To help support City Year Little Rock, the program presents its big Red Jacket Ball, named for City Year's signature bright jackets. It's an evening of food, music and auctions that brings together the City Year workers, Little Rock School District members and people in the community so they can learn about the kind of work the young people do for the schools.

This year's ball, scheduled for May 11, is particularly crucial. The goal is to raise $200,000.

The proposed national budget completely cuts funding for the Corporation for National and Community Service, and while it's uncertain what will eventually happen, that proposal makes this year's fundraising efforts even more important.

City Year Little Rock Executive Director Sarah Roberson says City Year Little Rock would lose $598,000 (almost a third of its annual budget) without the federal money.

Nash explains that City Year is funded by three sources: the Corporation for National and Community Service, the Little Rock public schools and private corporations, foundations and individuals.

"This is the first time in 12 years we've had this kind of challenge," Nash says. "We always have a challenge of raising money. But the community has really stepped up."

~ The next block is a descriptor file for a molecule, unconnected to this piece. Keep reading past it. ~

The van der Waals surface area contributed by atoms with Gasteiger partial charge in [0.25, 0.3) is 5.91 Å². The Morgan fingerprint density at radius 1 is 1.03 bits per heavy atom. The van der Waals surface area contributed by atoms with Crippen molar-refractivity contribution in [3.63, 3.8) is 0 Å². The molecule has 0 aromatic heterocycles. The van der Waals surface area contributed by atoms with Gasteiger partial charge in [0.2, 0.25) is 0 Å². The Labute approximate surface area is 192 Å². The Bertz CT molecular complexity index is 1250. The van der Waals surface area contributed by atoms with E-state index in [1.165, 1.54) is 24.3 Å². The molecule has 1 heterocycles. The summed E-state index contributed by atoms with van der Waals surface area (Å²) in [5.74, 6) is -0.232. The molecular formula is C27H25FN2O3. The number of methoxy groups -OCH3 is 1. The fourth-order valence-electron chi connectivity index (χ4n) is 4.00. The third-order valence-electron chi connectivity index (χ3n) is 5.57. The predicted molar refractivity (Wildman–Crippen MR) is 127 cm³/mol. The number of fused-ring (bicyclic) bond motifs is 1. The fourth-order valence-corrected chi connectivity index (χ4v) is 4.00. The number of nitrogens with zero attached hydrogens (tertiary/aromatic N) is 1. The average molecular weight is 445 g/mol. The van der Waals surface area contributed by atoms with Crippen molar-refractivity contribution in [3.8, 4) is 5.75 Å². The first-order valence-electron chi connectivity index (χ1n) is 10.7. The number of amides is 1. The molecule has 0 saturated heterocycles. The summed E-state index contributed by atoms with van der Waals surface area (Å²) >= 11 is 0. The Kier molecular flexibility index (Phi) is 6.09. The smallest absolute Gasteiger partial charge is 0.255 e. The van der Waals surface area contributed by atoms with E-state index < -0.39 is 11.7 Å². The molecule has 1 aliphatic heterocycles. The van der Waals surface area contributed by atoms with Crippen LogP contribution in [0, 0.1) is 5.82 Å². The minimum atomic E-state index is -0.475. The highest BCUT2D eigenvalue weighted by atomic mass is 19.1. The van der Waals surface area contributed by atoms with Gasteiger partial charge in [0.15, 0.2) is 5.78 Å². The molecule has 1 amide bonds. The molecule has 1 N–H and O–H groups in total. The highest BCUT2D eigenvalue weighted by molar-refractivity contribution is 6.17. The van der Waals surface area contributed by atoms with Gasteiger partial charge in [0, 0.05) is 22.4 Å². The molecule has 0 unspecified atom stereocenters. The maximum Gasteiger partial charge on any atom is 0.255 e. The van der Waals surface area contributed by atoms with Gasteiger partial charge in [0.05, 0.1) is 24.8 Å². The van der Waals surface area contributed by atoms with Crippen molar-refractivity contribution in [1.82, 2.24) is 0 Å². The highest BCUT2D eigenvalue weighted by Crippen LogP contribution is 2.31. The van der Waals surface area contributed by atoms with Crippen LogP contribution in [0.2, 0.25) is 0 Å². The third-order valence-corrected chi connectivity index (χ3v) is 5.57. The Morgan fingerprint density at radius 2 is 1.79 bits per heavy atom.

He says that the Red Jacket Ball draws hundreds of people every year and the program continues to have the dedicated support of the public school system, where teachers and administrators see the program as a supplement to what they're trying to accomplish.

The money raised at the ball stays with the Little Rock City Year program, most of it paying the salaries of the 54 City Year young people. It isn't much -- really a subsistence wage. But from what Nash has observed through talking to the City Year participants, they don't do it for the money. They're motivated to do their part.

"They're so excited about the work they're doing with these kids," Nash says. "They know it makes a difference."

And Nash hears from the school students as well.

"They said to me, 'You know, these folks care about us. They tell us we can be whatever we want.' It just makes a difference when someone tells you that. You strive to show them that you can."

Nash believes it's a cause that's in everyone's best interest. For instance, corporations planning to move in will look for good schools and a well-educated, motivated workforce.

Nash points to his father, a lifelong laborer. He had the will to work, but very few real skills.

"Today, my father probably would not work because he wouldn't have the skills," Nash says. "Today, you've got to have not only the will to work but the skill."

When students fall through the cracks, that loss of potential affects everyone. You never know just what that promising but troubled student could turn out to be.

"They're like diamonds in the rough," says Nash. "You've got to shine them. If you don't, you might never realize what you have here."

The Red Jacket Ball is at 6 p.m. May 11 at the Statehouse Convention Center. Tickets are $200. Call (501) 707-1402 or visit

High Profile on 04/30/2017

Print Headline: Red Jacket Ball leader: Fundraising is essential